Table of Contents
Dr. Alberto Sola is one of the world’s leading experts in medically-based ibogaine treatment; he has more clinical experience with safe and effective ibogaine administration than any other M.D. in the world today.
Transgender people have come a long way on the road to acceptance even in just the past few years, but as a group, they still have a long way to go. Unfortunately, due to the prejudice and stigma often attached to being transgender, people who identify as transgender face a great deal of problems in their everyday lives, many of which can easily lead to drug abuse and addiction, and even when they are ready to seek treatment, it is often extremely difficult to find a treatment program willing to accept them, or find one with experience in helping someone in their unique situation. As recently as 2013, the Fifth Edition of the Diagnostic and Statistical Manual of Mental Disorders, published by The American Psychiatric Association, still classified transgender individuals as people with gender identity disorder, which implies that they have a mental health problem. More recently, however, the American Psychiatric Association has changed this and instead uses the term “gender dysphoria” to describe the stress that some people feel between the sex with which they were born and assigned and their gender identity, and now advises that treatment for transgender people should focus more on this distress and less on fixing a “disorder.”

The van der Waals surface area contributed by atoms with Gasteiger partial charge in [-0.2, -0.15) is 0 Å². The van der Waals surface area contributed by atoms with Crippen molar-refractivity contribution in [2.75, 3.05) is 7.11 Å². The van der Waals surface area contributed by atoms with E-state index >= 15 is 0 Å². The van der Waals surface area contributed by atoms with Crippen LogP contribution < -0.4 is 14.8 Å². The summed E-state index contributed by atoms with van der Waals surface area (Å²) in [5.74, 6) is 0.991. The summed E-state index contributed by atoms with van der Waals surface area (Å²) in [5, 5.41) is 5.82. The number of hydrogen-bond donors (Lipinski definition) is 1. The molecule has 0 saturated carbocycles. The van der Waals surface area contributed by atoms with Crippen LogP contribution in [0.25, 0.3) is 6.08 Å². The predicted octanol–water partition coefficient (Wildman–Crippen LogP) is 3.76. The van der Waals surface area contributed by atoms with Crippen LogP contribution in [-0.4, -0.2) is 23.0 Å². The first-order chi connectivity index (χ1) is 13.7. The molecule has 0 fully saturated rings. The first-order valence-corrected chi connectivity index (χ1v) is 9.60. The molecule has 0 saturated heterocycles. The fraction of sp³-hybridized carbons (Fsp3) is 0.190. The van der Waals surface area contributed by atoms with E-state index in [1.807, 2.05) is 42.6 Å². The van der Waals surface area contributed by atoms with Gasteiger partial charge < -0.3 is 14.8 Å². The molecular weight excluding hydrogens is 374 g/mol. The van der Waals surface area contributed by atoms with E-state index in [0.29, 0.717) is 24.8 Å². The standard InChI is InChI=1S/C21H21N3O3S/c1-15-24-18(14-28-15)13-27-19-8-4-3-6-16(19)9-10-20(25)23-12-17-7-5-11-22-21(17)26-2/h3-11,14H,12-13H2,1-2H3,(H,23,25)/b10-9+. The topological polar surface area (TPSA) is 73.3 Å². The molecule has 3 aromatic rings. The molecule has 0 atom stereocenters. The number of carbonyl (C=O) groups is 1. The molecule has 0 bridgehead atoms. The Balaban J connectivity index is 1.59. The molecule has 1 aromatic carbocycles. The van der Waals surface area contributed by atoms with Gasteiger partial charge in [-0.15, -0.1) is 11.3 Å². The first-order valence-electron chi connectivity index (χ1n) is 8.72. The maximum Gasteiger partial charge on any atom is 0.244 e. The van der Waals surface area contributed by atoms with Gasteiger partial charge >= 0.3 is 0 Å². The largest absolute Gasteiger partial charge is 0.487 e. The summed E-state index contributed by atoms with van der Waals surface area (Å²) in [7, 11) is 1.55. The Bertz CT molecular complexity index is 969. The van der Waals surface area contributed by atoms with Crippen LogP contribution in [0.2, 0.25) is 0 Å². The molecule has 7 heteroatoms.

Things to Know about Trans People
In order for addiction professionals to help transgender individuals with drug and alcohol issues, it’s important for them to know a bit about what it means to be transgender. Today, transgender people make up about .5% of the general population, but they are at much higher risk for things like discrimination and hate crimes, stress, depression, anxiety, and drug and alcohol addiction than the general population. 69% of transgender people have experienced homelessness. 42% have attempted suicide at least once, compared to 1% of the rest of the population of the United States. 57% of trans people report members of their families not speaking to them because they are transgender.
However, the only thing that trans people have in common with one another is the fact that they are trans. Some choose to take hormones or have surgery, some choose to do both or neither. Some trans people choose to live as a gender different from what they were assigned at birth, but are perfectly happy with keeping their body the way it has always been. Gender is a very personal thing, and the way many transgender people identify is very individual and unique, and in some cases, constantly evolving, too.
Challenges Transgender People Face
Although the United States is more accepting of transgendered people than it used to be, and is more accepting than many other countries today, people who are transgender experience a vast amount of discrimination, which can lead to feelings of low self-worth and depression. Often, transgender individuals are denied employment, housing, and healthcare. A December 2016 study by the National Center for Transgender Equality found that up to 10% of transgender individuals report being violently treated when coming out to their families, and 8% say they were turned out of their homes.